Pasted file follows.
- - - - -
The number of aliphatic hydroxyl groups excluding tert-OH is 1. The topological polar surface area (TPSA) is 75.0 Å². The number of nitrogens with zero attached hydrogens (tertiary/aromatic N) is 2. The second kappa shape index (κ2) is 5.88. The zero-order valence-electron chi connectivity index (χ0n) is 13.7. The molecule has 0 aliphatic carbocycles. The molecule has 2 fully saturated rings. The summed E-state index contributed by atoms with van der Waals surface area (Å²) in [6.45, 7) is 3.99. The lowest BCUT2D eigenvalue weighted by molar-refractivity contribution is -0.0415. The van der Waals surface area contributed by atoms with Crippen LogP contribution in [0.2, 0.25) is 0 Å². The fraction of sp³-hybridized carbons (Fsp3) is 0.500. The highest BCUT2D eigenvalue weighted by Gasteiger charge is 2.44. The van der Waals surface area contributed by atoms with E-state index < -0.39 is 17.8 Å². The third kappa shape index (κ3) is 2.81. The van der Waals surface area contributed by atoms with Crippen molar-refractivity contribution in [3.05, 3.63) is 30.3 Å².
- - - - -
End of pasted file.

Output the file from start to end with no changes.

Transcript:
The number of aliphatic hydroxyl groups excluding tert-OH is 1. The topological polar surface area (TPSA) is 75.0 Å². The number of nitrogens with zero attached hydrogens (tertiary/aromatic N) is 2. The second kappa shape index (κ2) is 5.88. The zero-order valence-electron chi connectivity index (χ0n) is 13.7. The molecule has 0 aliphatic carbocycles. The molecule has 2 fully saturated rings. The summed E-state index contributed by atoms with van der Waals surface area (Å²) in [6.45, 7) is 3.99. The lowest BCUT2D eigenvalue weighted by molar-refractivity contribution is -0.0415. The van der Waals surface area contributed by atoms with Crippen LogP contribution in [0.2, 0.25) is 0 Å². The fraction of sp³-hybridized carbons (Fsp3) is 0.500. The highest BCUT2D eigenvalue weighted by Gasteiger charge is 2.44. The van der Waals surface area contributed by atoms with E-state index < -0.39 is 17.8 Å². The third kappa shape index (κ3) is 2.81. The van der Waals surface area contributed by atoms with Crippen molar-refractivity contribution in [3.05, 3.63) is 30.3 Å².